Aust surgeons serve PNG patients through YWAM program
Youth with a Mission (YWAM) Medical Ships and Port Moresby General Hospital's ophthalmology unit recently collaborated to serve patients with serious eye disease in Port Moresby, Papua New Guinea (PNG).
Local ophthalmologist and Chair of the PNG National Prevention of Blindness Committee, Dr Jambi Garap said the partnership between the YWAM team of volunteer nurses and doctors and the Port Moresby General Hospital had been beneficial on multiple levels.
"I am really proud of the effort of our team day in day out here at PMGH. Having this partnership with YWAM adds another level of support. We are really enjoying working together - it's particularly beneficial to our young doctors," Dr Garap said.
The combined PMGH and YWAM teams have already provided 19 seriously vision-impaired patients with sight-restoring cataract surgery including 18-year old patient, Siosi who had cataracts as a result of diabetes.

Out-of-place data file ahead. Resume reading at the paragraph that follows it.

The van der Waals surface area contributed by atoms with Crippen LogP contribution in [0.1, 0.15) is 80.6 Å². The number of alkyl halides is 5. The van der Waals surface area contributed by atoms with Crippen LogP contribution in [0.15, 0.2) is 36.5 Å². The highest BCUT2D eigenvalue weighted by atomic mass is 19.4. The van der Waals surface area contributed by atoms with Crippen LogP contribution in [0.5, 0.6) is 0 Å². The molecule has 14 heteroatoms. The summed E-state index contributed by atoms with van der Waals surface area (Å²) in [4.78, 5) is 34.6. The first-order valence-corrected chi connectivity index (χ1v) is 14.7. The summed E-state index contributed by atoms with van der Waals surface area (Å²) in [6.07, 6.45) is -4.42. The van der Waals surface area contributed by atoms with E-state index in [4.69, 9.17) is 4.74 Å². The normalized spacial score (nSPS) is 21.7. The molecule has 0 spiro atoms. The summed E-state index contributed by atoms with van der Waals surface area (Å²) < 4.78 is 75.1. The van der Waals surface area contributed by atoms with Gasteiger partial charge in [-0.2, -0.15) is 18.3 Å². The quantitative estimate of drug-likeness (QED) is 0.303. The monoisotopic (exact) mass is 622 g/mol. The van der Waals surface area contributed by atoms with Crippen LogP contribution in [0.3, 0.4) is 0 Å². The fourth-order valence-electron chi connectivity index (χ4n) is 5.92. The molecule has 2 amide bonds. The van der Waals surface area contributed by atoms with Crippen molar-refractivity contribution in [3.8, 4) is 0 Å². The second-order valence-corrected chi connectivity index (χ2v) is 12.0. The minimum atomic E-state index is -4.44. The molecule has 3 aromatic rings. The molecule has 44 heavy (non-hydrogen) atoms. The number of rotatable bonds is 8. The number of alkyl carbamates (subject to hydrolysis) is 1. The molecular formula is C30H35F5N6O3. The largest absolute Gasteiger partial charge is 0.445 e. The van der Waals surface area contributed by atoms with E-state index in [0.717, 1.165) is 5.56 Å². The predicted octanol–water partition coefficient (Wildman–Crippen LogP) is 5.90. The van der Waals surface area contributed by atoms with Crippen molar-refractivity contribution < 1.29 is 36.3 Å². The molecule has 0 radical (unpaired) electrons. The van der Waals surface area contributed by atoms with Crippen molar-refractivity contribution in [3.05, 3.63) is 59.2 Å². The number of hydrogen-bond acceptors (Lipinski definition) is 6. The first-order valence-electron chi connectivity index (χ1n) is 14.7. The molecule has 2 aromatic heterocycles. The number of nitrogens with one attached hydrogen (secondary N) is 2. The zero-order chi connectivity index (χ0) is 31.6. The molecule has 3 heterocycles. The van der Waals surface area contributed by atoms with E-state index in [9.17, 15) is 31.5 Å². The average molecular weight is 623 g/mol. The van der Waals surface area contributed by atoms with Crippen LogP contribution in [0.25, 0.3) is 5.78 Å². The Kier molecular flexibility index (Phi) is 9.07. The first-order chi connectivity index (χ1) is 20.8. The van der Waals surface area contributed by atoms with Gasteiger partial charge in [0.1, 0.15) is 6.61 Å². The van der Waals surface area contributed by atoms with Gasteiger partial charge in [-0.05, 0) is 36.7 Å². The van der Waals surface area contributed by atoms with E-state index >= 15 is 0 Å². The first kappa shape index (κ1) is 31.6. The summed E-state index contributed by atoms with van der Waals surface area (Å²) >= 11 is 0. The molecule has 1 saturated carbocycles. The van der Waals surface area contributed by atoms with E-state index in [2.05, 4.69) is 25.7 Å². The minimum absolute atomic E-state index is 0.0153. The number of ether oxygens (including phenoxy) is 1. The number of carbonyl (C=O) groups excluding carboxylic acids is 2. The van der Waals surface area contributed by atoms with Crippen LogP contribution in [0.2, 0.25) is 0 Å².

YWAM MSA's Community Development Manager, Dr Sarah Dunn said it was a very fulfilling experience to bring happiness to patients through the joint effort.
"Siosi has not been able to attend school and is now looking forward to going back – he had big smiles today," Dr Dunn said.
Since 2010, the YWAM team have been performing eye surgeries at rural locations in Gulf and Western, supported by their Training and Medical Ship.
During National Health Week this year, they were particularly focused on collaborating with PNG health professionals in the nation's capital.
"Real strength" in team effort
Dr Dunn acknowledged the opportunity the new partnership offered.
"It is a privilege to be partnering with these very committed Papua New Guinean eye specialists. There is a real strength in collaboration and peer support and we are seeing the fruit of that even in these first few days of operating side by side," Dr Dunn said.
YWAM Medical Ships won an international Excellence in Ophthalmology Innovation Award (XOVA) in 2013, and prize funds have been used to purchase special microscope equipment that allows colleagues to observe a surgeon at work, to better learn or provide close peer support.
The new equipment is a big step toward assisting with training opportunities. Dr Dunn also acknowledged that YWAM is very fortunate to have supportive donors such as Alcon that help provide many of the articles needed for surgery.
"Along with our committed professional volunteers, this means a life-changing but expensive surgery becomes possible."